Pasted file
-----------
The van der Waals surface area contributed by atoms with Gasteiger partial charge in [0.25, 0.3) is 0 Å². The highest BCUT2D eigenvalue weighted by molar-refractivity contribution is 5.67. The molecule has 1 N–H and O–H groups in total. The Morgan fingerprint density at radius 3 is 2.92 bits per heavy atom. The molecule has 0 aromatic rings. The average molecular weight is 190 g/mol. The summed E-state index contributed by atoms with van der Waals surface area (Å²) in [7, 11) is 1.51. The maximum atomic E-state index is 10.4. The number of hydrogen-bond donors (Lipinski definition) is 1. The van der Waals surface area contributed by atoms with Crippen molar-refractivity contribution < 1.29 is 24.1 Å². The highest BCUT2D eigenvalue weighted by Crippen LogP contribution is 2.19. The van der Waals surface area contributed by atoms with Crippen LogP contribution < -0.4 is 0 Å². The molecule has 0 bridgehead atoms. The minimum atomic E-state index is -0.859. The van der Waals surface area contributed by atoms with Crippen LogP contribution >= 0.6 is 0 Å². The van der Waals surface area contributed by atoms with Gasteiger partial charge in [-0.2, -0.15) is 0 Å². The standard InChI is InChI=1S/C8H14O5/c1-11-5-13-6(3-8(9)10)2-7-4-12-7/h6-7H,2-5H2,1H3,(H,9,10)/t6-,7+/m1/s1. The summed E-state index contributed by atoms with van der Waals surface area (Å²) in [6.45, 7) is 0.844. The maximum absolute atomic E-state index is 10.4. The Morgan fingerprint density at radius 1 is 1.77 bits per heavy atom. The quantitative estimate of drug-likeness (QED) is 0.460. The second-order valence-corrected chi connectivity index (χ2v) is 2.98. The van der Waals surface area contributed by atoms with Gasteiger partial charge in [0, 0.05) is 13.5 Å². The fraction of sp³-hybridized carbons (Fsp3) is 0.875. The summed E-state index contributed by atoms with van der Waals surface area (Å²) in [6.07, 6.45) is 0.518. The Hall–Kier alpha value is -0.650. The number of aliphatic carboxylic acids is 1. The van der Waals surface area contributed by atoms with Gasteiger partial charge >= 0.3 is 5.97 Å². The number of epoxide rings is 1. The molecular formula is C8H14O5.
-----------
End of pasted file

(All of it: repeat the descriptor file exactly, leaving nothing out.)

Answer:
The van der Waals surface area contributed by atoms with Gasteiger partial charge in [0.25, 0.3) is 0 Å². The highest BCUT2D eigenvalue weighted by molar-refractivity contribution is 5.67. The molecule has 1 N–H and O–H groups in total. The Morgan fingerprint density at radius 3 is 2.92 bits per heavy atom. The molecule has 0 aromatic rings. The average molecular weight is 190 g/mol. The summed E-state index contributed by atoms with van der Waals surface area (Å²) in [7, 11) is 1.51. The maximum atomic E-state index is 10.4. The number of hydrogen-bond donors (Lipinski definition) is 1. The van der Waals surface area contributed by atoms with Crippen molar-refractivity contribution < 1.29 is 24.1 Å². The highest BCUT2D eigenvalue weighted by Crippen LogP contribution is 2.19. The van der Waals surface area contributed by atoms with Crippen LogP contribution < -0.4 is 0 Å². The molecule has 0 bridgehead atoms. The minimum atomic E-state index is -0.859. The van der Waals surface area contributed by atoms with Crippen LogP contribution >= 0.6 is 0 Å². The van der Waals surface area contributed by atoms with Gasteiger partial charge in [-0.2, -0.15) is 0 Å². The standard InChI is InChI=1S/C8H14O5/c1-11-5-13-6(3-8(9)10)2-7-4-12-7/h6-7H,2-5H2,1H3,(H,9,10)/t6-,7+/m1/s1. The summed E-state index contributed by atoms with van der Waals surface area (Å²) in [6.45, 7) is 0.844. The maximum absolute atomic E-state index is 10.4. The Morgan fingerprint density at radius 1 is 1.77 bits per heavy atom. The quantitative estimate of drug-likeness (QED) is 0.460. The second-order valence-corrected chi connectivity index (χ2v) is 2.98. The van der Waals surface area contributed by atoms with Gasteiger partial charge in [0, 0.05) is 13.5 Å². The fraction of sp³-hybridized carbons (Fsp3) is 0.875. The summed E-state index contributed by atoms with van der Waals surface area (Å²) in [6.07, 6.45) is 0.518. The Hall–Kier alpha value is -0.650. The number of aliphatic carboxylic acids is 1. The van der Waals surface area contributed by atoms with Gasteiger partial charge >= 0.3 is 5.97 Å². The number of epoxide rings is 1. The molecular formula is C8H14O5.